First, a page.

We’re paying too much for new cars

Hey, Gang, we’re spending WAY too much on new cars. 

Put down your pitchforks, I’m not suggesting we STOP buying new cars. The opposite, in fact. Well, I guess technically I am saying we should stop BUYING cars. But, not in the way it sounds. Allow me to remind you kind folks about the LEASE. A renewed focus on lease penetration is the solution. 

With the average transaction price for new cars at an all-time high at over $37,000, a reported increase of $6,598 from December 2010, Americans are driving into debt with longer loan terms to afford the elevated monthly payments. 

While the easiest solution is obviously, “buy a cheaper car,” let’s get real. We’re always going to want the next big thing… which is typically a large family SUV with room for 8+ and cargo space galore. 

“So, buy a used car.” 

“How ‘bout no. Because, VROOM!” 

The mystical, magical lease is the answer we seek. We are long passed the days of the evil, scary rent-a-car lease scenario. If a driver plans to purchase a new car every three years or so, leasing is definitely the way to go. So, why don’t dealers lead with lease payments FIRST in their presentations?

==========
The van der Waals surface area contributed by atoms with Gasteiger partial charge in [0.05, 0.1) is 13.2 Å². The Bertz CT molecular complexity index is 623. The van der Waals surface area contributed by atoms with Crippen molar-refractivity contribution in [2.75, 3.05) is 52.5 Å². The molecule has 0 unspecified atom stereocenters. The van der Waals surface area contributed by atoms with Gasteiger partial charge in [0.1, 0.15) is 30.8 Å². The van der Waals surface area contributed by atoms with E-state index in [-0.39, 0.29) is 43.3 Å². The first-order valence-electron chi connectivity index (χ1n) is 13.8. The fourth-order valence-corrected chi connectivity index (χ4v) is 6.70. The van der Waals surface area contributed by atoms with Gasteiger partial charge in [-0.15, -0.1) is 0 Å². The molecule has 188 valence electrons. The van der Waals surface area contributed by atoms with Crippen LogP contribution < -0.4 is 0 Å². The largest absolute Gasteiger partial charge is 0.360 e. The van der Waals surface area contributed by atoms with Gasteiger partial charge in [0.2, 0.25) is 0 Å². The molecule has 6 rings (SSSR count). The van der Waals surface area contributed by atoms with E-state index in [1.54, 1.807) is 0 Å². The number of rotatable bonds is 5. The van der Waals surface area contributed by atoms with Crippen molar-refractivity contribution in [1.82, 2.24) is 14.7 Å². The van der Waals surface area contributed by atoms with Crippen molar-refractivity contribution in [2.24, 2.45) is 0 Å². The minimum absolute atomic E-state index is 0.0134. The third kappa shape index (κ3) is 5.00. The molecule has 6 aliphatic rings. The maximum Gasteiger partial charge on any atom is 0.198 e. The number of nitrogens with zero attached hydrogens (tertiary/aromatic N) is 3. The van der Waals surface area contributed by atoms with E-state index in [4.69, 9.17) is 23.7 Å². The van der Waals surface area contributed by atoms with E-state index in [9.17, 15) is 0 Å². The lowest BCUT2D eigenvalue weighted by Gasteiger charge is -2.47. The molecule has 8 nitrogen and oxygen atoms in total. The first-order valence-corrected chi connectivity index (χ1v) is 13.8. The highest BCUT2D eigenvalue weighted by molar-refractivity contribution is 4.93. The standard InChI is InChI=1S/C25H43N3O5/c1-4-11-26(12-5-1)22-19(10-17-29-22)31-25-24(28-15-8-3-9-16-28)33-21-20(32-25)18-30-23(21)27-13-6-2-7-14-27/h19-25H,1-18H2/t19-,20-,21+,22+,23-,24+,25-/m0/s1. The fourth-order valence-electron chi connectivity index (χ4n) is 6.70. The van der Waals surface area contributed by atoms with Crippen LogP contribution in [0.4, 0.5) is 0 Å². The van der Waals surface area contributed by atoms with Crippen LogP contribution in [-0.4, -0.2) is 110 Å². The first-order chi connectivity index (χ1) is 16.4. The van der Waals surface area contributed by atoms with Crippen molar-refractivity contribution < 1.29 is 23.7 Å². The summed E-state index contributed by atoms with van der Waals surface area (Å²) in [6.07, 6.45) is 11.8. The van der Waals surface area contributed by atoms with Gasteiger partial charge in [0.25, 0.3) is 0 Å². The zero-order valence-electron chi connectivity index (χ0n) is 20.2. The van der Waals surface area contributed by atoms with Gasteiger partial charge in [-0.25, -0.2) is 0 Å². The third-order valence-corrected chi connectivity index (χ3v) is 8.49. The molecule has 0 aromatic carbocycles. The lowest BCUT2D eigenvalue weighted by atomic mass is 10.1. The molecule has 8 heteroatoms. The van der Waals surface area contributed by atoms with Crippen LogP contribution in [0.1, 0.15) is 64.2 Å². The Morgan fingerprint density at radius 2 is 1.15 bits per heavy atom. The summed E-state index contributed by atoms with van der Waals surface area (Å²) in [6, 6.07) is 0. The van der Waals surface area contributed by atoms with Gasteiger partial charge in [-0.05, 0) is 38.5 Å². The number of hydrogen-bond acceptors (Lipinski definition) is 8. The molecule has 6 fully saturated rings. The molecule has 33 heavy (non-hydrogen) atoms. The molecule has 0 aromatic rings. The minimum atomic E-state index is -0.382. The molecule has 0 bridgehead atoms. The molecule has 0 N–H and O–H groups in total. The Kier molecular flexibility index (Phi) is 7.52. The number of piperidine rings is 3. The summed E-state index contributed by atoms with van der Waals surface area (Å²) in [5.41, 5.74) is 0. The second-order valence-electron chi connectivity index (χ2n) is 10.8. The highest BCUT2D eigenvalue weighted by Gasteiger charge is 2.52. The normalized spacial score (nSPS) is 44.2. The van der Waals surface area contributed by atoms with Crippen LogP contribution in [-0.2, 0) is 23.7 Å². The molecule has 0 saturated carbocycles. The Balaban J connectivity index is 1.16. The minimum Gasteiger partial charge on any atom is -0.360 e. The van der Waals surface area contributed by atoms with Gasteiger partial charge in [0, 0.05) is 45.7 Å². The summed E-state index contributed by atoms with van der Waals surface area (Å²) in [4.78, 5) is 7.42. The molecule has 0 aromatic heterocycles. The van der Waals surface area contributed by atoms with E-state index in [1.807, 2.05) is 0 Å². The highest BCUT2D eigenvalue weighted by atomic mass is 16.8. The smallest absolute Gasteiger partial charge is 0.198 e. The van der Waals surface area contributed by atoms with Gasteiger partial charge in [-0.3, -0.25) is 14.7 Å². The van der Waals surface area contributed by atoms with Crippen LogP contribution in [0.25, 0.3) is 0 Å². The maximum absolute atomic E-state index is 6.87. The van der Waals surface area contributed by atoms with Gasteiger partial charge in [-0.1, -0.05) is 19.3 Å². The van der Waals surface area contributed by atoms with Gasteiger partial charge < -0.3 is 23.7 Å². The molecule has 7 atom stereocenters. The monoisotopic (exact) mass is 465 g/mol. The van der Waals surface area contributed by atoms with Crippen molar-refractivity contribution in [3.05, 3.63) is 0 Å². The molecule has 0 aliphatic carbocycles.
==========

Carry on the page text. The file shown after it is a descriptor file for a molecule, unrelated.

Perhaps because leases can be a bit trickier to pencil on the fly. Typically a manager must get involved to work out an accurate lease payment and, heaven forbid, they switch cars. The major roadblock to increased lease penetration is the lack of a pencil tool that instantly and accurately calculates true lease payments which can be adjusted, real time, to show change in payment based on term, downpayment, credit, and other factors. 

The answer is illumiQUOTE. The interactive price and payment presentation solution from FRIKINtech pencils all vehicles in inventory instantly and adjusts automatically to changes. Internet managers, desk managers, and even shoppers can interact with the presentation and see all available options – accurate payments – and structure a profitable deal which meets the car shoppers needs. 

Check it out: illumiQUOTE

Written on March 7, 2019

Written by Christine Plunkett

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